Catherine Caimano preaches a very good sermon, but I might try to make the challenges more severe.    there’s no way to get around the apocalyptic depth of the message.

Are we being encouraged to look busy?  To prepare for death?  Or Is Jesus implying, “don’t save up to party in the future!  Party now!”  Has the world so fallen apart, that our hands are the emergency rescue team for the earth?  And can we do it?   Should we?  Must we?

It is not an anti-abundance message, I suspect.  It is a challenge to acquisitiveness for its own sake.   Such tendencies are built on the foundation of our anxieties as we compare ourselves to others.   Why must we compare our lives so when the only judge we need to know is Jesus Christ?

The Tea Party

I’m in the midst of doing some community organizing in my county, and I’ve been struck by the contrast between the work I’ve been doing and what is happening in the tea party “movement.”

Some interesting social analysis has been done about them.  Most of the tea party is white.  They don’t want to be told what to do.  It represents the hyperindividualism that reflects part of our cultural consciousness, and the more recently cultivated antagonism toward the behemoth that is The Government.

Reasonable people can critique the “therapeutic state” and its diminishment of civil liberties.   Institutions, after all, engineer cultures (did you know that the English propensity toward tea was based primarily on a conscious decision to prefer Tea corporations to Coffee corporations?).   Anger toward corporations, generally, is well placed, even if tea partiers aren’t that consistent.

But the tea party, which seems proud that there is little leadership or organization, seems to be blind about the nature institutions, government and the public.  Their view is of the mass, “taking over” which is more like the cultural revolution (choose any) than of getting work done.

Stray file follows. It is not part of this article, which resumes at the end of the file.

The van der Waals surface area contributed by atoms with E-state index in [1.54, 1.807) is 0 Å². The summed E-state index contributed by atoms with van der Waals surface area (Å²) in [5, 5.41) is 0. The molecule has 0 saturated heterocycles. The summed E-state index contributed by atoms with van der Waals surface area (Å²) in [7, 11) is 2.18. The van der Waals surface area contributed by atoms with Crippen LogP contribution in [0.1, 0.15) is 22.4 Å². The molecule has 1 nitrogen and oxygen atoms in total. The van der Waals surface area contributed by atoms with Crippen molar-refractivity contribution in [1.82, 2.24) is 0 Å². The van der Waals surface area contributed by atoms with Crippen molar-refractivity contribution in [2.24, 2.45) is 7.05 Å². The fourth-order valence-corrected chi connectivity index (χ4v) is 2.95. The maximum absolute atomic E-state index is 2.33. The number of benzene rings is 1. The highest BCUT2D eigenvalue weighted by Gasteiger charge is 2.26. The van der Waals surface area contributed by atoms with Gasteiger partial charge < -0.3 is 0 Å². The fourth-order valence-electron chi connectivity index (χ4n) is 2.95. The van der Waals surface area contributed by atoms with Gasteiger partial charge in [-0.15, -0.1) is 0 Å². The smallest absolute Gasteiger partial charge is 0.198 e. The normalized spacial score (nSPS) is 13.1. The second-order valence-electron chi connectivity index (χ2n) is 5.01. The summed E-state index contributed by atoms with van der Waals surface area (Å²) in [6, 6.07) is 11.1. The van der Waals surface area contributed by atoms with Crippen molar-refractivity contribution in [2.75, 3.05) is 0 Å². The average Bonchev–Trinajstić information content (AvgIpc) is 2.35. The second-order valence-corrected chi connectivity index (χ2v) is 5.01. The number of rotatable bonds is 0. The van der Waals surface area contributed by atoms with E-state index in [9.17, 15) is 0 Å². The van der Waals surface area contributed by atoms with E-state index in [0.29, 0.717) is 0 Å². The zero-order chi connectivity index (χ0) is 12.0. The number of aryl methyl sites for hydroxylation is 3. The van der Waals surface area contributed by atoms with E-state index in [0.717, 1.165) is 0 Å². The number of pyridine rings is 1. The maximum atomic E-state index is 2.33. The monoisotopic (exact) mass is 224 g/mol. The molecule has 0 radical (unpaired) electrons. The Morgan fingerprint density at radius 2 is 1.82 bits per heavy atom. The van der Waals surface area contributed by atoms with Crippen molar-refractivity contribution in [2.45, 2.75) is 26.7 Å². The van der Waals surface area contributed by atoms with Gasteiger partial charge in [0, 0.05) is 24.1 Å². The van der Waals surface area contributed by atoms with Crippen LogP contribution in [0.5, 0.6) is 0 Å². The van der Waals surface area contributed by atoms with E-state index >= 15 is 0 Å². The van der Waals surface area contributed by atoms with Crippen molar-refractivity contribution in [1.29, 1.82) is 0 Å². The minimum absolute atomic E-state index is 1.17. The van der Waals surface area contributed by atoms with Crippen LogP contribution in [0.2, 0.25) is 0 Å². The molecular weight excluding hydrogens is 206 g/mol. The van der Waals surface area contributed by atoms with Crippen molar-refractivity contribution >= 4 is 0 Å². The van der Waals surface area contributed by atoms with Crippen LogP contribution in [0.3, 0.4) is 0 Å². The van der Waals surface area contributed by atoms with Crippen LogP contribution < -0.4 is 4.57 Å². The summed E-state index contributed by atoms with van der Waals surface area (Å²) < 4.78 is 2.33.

The tea “party” ignores that politics is about people in institutions.  Joe Schmoe is just a dude spouting off about paying taxes.  He’s got some anecdotes, and he’s pissed, but just because he knows his car’s broken doesn’t mean he knows how to fix it.   It just looks like another narcissistic blowhard who doesn’t know who’s responsible for his lowered standards.

Good Government requires some leadership and management skills.  Politicians will make difficult decisions.  If tea partiers don’t want leaders, and don’t think government should manage, their task is going to be incredibly challenging as they get stuck in their internal bickering.   They will perpetually seek a consensus that will never emerge.

No government will make everyone happy.   Kenneth Arrow showed, in my view, decisively that there is no perfect government or economic system.  Someone will feel screwed.   Perhaps the rich will find some of their money confiscated; or the middle class will find their pensions cut.  Sometimes liberty wins, sometimes security.  But in a democracy we live together whether we win, or lose.   Although I talked, admittedly, about emigrating to the Netherlands after Bush won a second election.

Leaders will inevitably disappoint some people.  It’s the nature of leaders that they get hit, that they compromise, and choose between two bad, or two good, decisions.   A tea party that isn’t sure what it wants, besides being left alone, and resists any leader trying to compromise between the various publics, will find itself just another discussion group, a loud mob unable to accomplish anything.

I have not been worried about the tea party because they do not take organizing seriously.  In someways, they are like some parts (not all, of course) left – get people angry, hold a couple marches, find some politician who says what you want to hear. The hard work of engaging communities, discerning their values, discovering what keeps people up at night, and then acting upon it, is substituted for quick fixes.  Like corporations, politicians and even some progressives, the tea party thinks there is a quick fix, and that is to vote the bums out.

It doesn’t work like that.  It’s one reason I fell in love with the church. Granted, plenty of priests try to find quick fixes.  The daily life of church, however, resists it. Although I believe there may need to be a reboot of the church,  bodies of people coming together are what the church does.  Perhaps we have not done so well at that over the last 30 years.  We’ve not been able to manage within the new economy of attention.  I don’t think it’s hopeless, but I do think it will require a different kind of work.  The tea-party illustrates what we should not be doing.